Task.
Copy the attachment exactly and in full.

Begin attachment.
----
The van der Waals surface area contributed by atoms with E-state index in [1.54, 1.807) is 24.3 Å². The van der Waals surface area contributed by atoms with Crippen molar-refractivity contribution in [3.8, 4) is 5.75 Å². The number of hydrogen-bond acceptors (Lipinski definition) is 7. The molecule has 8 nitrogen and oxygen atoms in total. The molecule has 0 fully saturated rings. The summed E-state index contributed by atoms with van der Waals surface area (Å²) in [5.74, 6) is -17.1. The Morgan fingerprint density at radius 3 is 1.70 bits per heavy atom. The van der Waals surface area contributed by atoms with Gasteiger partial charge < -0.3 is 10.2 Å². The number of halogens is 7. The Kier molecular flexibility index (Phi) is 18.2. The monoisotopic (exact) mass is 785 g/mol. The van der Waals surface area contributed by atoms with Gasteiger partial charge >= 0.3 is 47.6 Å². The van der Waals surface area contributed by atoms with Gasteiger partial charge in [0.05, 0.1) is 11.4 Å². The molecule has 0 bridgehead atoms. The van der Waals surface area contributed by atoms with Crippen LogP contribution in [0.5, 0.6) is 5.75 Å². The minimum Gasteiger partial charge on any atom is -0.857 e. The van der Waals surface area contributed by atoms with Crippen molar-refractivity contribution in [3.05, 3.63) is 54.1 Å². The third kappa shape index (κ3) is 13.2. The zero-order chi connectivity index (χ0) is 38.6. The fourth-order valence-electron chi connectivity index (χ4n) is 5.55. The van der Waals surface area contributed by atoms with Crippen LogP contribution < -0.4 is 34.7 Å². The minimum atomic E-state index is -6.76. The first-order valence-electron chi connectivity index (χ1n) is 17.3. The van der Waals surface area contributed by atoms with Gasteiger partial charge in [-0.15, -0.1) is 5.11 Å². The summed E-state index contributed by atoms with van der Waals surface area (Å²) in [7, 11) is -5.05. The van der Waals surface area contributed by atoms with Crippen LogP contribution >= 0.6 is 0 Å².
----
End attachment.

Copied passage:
The van der Waals surface area contributed by atoms with E-state index in [1.54, 1.807) is 24.3 Å². The van der Waals surface area contributed by atoms with Crippen molar-refractivity contribution in [3.8, 4) is 5.75 Å². The number of hydrogen-bond acceptors (Lipinski definition) is 7. The molecule has 8 nitrogen and oxygen atoms in total. The molecule has 0 fully saturated rings. The summed E-state index contributed by atoms with van der Waals surface area (Å²) in [5.74, 6) is -17.1. The Morgan fingerprint density at radius 3 is 1.70 bits per heavy atom. The van der Waals surface area contributed by atoms with Gasteiger partial charge < -0.3 is 10.2 Å². The number of halogens is 7. The Kier molecular flexibility index (Phi) is 18.2. The monoisotopic (exact) mass is 785 g/mol. The van der Waals surface area contributed by atoms with Gasteiger partial charge >= 0.3 is 47.6 Å². The van der Waals surface area contributed by atoms with Gasteiger partial charge in [0.05, 0.1) is 11.4 Å². The molecule has 0 bridgehead atoms. The van der Waals surface area contributed by atoms with Crippen LogP contribution in [0.5, 0.6) is 5.75 Å². The minimum Gasteiger partial charge on any atom is -0.857 e. The van der Waals surface area contributed by atoms with Crippen molar-refractivity contribution in [3.05, 3.63) is 54.1 Å². The third kappa shape index (κ3) is 13.2. The zero-order chi connectivity index (χ0) is 38.6. The fourth-order valence-electron chi connectivity index (χ4n) is 5.55. The van der Waals surface area contributed by atoms with Crippen LogP contribution < -0.4 is 34.7 Å². The minimum atomic E-state index is -6.76. The first-order valence-electron chi connectivity index (χ1n) is 17.3. The van der Waals surface area contributed by atoms with Gasteiger partial charge in [-0.15, -0.1) is 5.11 Å². The summed E-state index contributed by atoms with van der Waals surface area (Å²) in [7, 11) is -5.05. The van der Waals surface area contributed by atoms with Crippen LogP contribution >= 0.6 is 0 Å².